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Once upon a time …
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How are Arches Formed?

There is no simple short answer for how arches are formed. A geologist could go on for hours describing the nuances of the process. However, since we are not official geologists and we’re assuming you aren’t either, here’s the simplest way we know how to explain the forming of an arch.

The Slow Formation of an Arch

Underneath Arches National Park lies a salt bed layer, which was deposited some 300 million years ago when the area was part of an inland sea. When the sea evaporated, it left salt deposits; some areas collected over a thousand feet of these deposits. During the next millions of years, the area was filled with debris deposited from winds, floods, streams and oceans that came and went. Over time this debris compressed into rock. The weight of the rock layer caused the salt bed below to become fluid, allowing it to thrust up and create domes and ridges.

What happened after the movement of salt molded the landscape? Erosion went to work on the surface rock layers and ground water began to dissolve the underlying salt deposits. Water seeped through cracks in the weathered rock and ice formed, further expanding the crevices and weakening the rock. Eventually, the domes began to collapse leaving a maze of vertical free-standing rock walls known as fins. Wind and water continued to assault these fins until they eventually wore through and pieces began to fall away, creating the amazing arches you see today.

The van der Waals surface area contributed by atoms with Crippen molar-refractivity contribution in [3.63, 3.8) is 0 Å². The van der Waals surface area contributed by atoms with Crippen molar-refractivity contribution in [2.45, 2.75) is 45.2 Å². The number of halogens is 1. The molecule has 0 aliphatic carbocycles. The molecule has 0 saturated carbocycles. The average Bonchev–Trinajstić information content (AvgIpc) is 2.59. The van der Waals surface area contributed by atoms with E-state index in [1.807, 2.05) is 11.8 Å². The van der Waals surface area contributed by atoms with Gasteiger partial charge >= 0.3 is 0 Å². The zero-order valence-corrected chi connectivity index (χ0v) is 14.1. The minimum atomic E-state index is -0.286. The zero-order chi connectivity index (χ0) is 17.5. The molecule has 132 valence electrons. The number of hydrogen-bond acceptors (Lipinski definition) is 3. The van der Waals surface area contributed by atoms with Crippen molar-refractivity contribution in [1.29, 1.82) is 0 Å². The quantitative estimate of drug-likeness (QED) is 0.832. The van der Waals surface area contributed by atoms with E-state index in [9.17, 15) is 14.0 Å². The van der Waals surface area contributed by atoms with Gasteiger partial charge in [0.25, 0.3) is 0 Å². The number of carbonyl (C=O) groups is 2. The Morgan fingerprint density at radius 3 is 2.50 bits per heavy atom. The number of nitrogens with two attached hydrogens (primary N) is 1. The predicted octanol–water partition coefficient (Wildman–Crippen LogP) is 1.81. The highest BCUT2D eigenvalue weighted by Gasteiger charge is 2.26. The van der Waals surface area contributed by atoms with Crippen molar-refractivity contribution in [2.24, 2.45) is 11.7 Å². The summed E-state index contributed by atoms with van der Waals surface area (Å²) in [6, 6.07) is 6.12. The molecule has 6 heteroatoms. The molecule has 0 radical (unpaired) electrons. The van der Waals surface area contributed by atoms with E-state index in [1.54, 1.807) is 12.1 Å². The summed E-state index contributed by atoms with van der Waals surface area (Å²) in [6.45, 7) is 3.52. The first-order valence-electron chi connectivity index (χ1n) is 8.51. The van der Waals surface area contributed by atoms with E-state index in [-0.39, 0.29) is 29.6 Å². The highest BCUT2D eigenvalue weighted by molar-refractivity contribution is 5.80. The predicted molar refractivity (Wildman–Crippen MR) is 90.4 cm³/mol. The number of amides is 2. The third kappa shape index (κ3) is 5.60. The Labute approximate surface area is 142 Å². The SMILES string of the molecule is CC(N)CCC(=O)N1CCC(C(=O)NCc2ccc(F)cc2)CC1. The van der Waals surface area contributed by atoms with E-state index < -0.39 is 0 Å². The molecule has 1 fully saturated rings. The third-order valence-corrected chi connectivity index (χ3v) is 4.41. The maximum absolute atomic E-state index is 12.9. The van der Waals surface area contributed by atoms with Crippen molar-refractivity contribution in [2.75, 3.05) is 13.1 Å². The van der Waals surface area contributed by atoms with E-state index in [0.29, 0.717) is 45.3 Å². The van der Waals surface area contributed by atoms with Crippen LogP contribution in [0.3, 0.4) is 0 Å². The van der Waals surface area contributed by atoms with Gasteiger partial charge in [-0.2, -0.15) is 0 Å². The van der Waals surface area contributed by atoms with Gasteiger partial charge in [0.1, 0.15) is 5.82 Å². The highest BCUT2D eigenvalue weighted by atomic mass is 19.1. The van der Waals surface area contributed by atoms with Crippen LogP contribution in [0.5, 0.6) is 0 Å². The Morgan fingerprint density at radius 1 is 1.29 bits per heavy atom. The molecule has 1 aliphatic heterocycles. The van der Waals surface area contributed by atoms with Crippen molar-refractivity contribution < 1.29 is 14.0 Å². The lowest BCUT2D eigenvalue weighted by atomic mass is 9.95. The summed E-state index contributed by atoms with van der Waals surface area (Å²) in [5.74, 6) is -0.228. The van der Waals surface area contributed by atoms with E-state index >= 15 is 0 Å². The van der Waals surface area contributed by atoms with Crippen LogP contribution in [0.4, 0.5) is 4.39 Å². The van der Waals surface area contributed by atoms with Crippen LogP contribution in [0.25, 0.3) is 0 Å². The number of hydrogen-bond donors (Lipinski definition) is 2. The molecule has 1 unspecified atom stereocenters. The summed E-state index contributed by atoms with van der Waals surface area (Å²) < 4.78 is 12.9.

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Most Popular Arches National Park Tours

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Sun Divider Free Insiders Guide to Moab, UT

What to take, where to eat, where to stay, what to do, and a few little secrets on the side. Not unlike your own personal Jiminy Cricket, (minus the worries of the little guy getting smooshed) the Moab Insiders Guide will provide you with all the essentials for a perfect Moab experience.

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